We live in an amazing time when we can learn anything at any time from any place.
But here’s the problem. Many of us invest in expensive information products and online learning and then just let it sit and collect dust. We download and load up our hard drive and then never look at that content again.
Some of us feel guilty for not looking at this valuable treasure trove of learning. We can feel a little bit like that family on Hoarders who just collects information, but never does anything with it. And did I mention it’s expensive? We feel like a fool for wasting so much money.
It’s not your fault
It’s not your fault that lots of that useful content sits untouched.
It may be that the format of the content isn’t right for you.
Just like in the traditional classroom, all learners are not alike.
We each have unique learning styles that impact our ability to maximize our online learning.
Most of us know that we could be visual, auditory or kinesthetic (hands on) learners. We are hard wired to learn more efficiently using our ears, eyes, or hands. Some of us do better hearing, reading or reciting words, while others prefer learning from non-verbal examples or direct experience. (To read more details of learning styles check out Learning-Styles-Online.com)
For example, I am a verbal learner and am much more efficient when I consume learning material by reading it. Give me a book or written material on a screen and I am golden.
But I’ve always struggled with math. In retrospect I believe that part of my math weakness has more to do with how math is taught than my inability to understand the concepts. I’ve had math teachers who barely speak. They would just go up to the board and start deriving formulas without talking me through the process. Within 1 minute, I was completely lost. I recall speaking to my Algebra II teacher and asking him to “talk me through” math so I could keep up with the class. Being a great teacher, he did exactly that and I had success for that one year in math.
Each one of us has an optimal learning style and it’s important for you to understand yours.
Why is this so important when you are learning online? Because we typically embark on online learning alone. It’s you and the screen. There are no classmates, class discussion, classroom, a teacher to hold your attention. It’s easy to get distracted, procrastinate, or only engage in a small percentage of the material. Often the reason we drift away from online learning is because the format isn’t ideal for our learning style. When you invest in online learning, you want to make sure that you are signing up to learn in a format that is optimal for your specific learning style.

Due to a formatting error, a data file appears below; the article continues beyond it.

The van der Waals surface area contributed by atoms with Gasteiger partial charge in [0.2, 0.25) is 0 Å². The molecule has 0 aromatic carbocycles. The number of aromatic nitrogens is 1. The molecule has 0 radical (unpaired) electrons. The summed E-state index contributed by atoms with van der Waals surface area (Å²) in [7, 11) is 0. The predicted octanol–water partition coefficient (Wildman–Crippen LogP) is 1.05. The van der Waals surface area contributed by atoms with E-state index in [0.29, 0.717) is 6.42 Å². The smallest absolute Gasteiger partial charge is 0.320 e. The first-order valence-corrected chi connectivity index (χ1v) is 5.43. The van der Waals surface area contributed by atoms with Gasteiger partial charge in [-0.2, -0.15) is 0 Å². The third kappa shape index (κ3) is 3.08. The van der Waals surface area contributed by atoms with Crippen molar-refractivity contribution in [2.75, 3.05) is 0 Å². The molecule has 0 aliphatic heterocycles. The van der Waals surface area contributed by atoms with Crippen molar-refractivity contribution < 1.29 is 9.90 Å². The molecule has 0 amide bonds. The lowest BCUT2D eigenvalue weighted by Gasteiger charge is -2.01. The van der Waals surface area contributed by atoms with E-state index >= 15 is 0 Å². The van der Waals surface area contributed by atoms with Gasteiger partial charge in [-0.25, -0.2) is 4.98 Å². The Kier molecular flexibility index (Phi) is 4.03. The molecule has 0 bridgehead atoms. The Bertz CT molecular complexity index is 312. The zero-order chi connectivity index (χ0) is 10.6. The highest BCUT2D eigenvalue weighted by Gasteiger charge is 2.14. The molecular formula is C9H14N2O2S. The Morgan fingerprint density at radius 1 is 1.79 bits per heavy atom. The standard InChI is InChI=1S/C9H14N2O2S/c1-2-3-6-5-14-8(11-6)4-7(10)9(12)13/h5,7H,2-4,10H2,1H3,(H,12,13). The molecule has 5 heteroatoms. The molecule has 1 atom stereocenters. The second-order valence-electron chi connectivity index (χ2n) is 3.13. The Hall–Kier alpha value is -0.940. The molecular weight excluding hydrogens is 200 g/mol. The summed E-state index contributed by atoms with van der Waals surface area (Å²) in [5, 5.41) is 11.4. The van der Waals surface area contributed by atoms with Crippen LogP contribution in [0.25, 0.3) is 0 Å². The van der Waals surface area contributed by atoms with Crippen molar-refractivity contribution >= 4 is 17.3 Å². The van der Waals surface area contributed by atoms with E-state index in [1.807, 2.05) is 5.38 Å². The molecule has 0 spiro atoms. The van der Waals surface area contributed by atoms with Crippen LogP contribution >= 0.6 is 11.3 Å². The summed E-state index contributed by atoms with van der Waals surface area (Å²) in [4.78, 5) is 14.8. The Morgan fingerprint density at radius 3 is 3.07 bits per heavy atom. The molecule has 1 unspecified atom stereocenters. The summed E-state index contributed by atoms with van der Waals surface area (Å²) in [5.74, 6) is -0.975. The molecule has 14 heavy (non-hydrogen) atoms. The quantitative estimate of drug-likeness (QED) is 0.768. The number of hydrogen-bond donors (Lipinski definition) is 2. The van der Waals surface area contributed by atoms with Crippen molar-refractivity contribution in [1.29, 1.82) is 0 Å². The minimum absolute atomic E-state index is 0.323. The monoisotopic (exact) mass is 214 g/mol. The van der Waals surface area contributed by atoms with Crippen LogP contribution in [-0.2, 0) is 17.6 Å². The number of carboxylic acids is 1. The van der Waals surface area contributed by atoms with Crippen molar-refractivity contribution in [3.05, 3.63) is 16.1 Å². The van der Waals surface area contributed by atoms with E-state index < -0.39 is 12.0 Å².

For example, I know I learn best through reading and typically invest in online courses that involve ebooks and workbooks. I know that if I invest in a whole course of videos (no matter how short or snazzy) and I’m going to put in a half-assed effort.
Your turn. What is your online learning style?
Often the best way to figure out your learning style is to simply mindfully notice what holds your interest and attention.
When you surf the internet are you hanging out on YouTube (visual learning), reading wordy blogs (verbal learner) or seeking out “how-to” content that walks you through an exercise routine or crafting examples (kinesthetic learner)?
Notice what happens when your online friends and teachers offer content in different formats. If Chris Brogan offers you an audio to listen to on his blog, do you listen to it? (I don’t). Are you drawn to Marie Forleo‘s videos or would you rather she just write down what she has to say and be done with it?
Finally, take the online learning materials you already have and objectively assess how you have utilized them. Did you plow through a written workbook in a weekend? Were you glued to video tutorials and implementing the content as soon as you could? Were you chomping at the bit to get moving with a new workout routine?
And what stuff is collecting dust? I can tell you that I have at least 30 different videos and audios on my hard drive just waiting for me to pay attention to them. I’m sure many of them have great information. I just can’t find the mojo to fire them up and engage with them.
I know my learning style. Now what?
Ah, with great knowledge comes great power.
Now that you know your learning style you can invest in online learning opportunities that are the right fit for you. No more wasting time and money on content you won’t consume.
For me, video courses don’t make the cut. But give me a transcript of the content and I may invest.
If you see a course you want, but the learning modalities aren’t optimal, contact the teacher and ask if they offer it in other formats. They just might. But if not, at least your feedback lets them know they could have more happy students if they touched on more than one learning style.
And if you create content online, keep in mind that your students have different learning styles. Try to offer your information in as many formats as feasible. Because often it’s not the content that makes a program great, it’s how well the learners can access and understand it.